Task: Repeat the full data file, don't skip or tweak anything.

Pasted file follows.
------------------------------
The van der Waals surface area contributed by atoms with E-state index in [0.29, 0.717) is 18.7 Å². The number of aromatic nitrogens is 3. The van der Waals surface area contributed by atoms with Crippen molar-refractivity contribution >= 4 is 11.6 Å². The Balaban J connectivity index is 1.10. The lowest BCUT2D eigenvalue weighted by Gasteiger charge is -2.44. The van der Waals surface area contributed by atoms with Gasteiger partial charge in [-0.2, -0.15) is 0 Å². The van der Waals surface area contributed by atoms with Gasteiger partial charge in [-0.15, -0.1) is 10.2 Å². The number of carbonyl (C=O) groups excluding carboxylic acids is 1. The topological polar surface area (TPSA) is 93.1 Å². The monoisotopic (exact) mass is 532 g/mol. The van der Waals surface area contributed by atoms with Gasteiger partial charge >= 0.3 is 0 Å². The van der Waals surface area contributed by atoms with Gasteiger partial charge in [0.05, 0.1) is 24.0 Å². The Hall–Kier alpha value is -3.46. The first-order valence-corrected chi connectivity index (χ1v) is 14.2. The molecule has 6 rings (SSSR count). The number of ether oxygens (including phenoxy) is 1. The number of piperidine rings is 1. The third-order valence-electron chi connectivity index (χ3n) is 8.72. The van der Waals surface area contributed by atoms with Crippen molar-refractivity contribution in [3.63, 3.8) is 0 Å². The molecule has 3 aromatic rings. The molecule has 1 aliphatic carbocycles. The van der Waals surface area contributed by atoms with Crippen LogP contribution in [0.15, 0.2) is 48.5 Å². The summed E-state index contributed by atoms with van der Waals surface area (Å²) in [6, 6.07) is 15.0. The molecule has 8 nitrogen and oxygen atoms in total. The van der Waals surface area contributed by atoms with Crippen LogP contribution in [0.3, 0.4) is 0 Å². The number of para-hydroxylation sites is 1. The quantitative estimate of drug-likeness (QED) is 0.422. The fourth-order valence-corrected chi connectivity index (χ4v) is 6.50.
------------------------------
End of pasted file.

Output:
The van der Waals surface area contributed by atoms with E-state index in [0.29, 0.717) is 18.7 Å². The number of aromatic nitrogens is 3. The van der Waals surface area contributed by atoms with Crippen molar-refractivity contribution >= 4 is 11.6 Å². The Balaban J connectivity index is 1.10. The lowest BCUT2D eigenvalue weighted by Gasteiger charge is -2.44. The van der Waals surface area contributed by atoms with Gasteiger partial charge in [-0.2, -0.15) is 0 Å². The van der Waals surface area contributed by atoms with Gasteiger partial charge in [-0.15, -0.1) is 10.2 Å². The number of carbonyl (C=O) groups excluding carboxylic acids is 1. The topological polar surface area (TPSA) is 93.1 Å². The monoisotopic (exact) mass is 532 g/mol. The van der Waals surface area contributed by atoms with Gasteiger partial charge >= 0.3 is 0 Å². The van der Waals surface area contributed by atoms with Gasteiger partial charge in [0.05, 0.1) is 24.0 Å². The Hall–Kier alpha value is -3.46. The first-order valence-corrected chi connectivity index (χ1v) is 14.2. The molecule has 6 rings (SSSR count). The number of ether oxygens (including phenoxy) is 1. The number of piperidine rings is 1. The third-order valence-electron chi connectivity index (χ3n) is 8.72. The van der Waals surface area contributed by atoms with Crippen molar-refractivity contribution in [3.63, 3.8) is 0 Å². The molecule has 3 aromatic rings. The molecule has 1 aliphatic carbocycles. The van der Waals surface area contributed by atoms with Crippen LogP contribution in [0.15, 0.2) is 48.5 Å². The summed E-state index contributed by atoms with van der Waals surface area (Å²) in [6, 6.07) is 15.0. The molecule has 8 nitrogen and oxygen atoms in total. The van der Waals surface area contributed by atoms with Crippen LogP contribution in [0.3, 0.4) is 0 Å². The number of para-hydroxylation sites is 1. The quantitative estimate of drug-likeness (QED) is 0.422. The fourth-order valence-corrected chi connectivity index (χ4v) is 6.50.